(totaling 33 acres) are along the Kokosing Gap Trail west of the Brown Family Environmental Center at Kenyon College. Fifteen of the completed
easements, totaling 1480 acres and protecting both working farms and natural areas, are in Knox County. The two remaining easements include a 91-acre
working forest (that can be timbered forever) in Monroe Township in Richland County and a 130-acre farm in Muskingum County that is being developed by
the Muskingum Valley Park District and the Muskingum farming community as an agricultural educational facility. Four easements in Knox County were
acquired through donations by the landowners and grants from the Ohio Public Works Commission and ODNR, Division of Wildlife or by funds donated to
the Conservancy. The remaining easements were the generous donations of the property owners.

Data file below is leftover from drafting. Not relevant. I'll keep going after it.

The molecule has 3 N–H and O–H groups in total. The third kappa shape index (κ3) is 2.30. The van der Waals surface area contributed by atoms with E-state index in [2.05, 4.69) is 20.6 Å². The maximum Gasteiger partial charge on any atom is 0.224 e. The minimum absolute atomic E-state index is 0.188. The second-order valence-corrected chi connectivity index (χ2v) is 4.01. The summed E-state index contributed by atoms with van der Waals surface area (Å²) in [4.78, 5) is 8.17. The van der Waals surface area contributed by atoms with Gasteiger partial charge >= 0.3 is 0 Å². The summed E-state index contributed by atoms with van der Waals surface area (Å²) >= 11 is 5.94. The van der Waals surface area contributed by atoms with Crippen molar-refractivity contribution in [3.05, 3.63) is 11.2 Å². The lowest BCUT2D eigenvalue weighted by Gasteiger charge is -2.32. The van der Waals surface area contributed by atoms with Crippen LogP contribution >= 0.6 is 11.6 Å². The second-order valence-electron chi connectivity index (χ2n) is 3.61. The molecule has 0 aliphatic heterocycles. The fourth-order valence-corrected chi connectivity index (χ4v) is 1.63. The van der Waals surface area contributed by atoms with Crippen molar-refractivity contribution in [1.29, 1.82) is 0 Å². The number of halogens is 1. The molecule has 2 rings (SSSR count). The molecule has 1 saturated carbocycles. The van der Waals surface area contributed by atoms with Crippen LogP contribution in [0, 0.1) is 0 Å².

The Conservancy's seventeen completed easements attest to the scope of land-protecting agreements and to the magnitude of the Conservancy's holdings.
The listing above, however, does not demonstrate the uniqueness of each land-protecting agreement and the Conservancy's ability to tailor an agreement
for each property and landowner.
In addition to the Conservancy, a private land trust, the Knox County Soil and Water Conservation District and the Board of County Commissioners are
governmental entities that are also qualified to hold conservation easements. For more information about land use options and conservation easements,
please visit the Conservancy's web site at www.owlcreekconservancy.org or the web site of the national organization of land trusts, the Land Trust
Alliance, at www.landtrustalliance.org.
New Federal Tax Incentives for Donors of Conservation Easements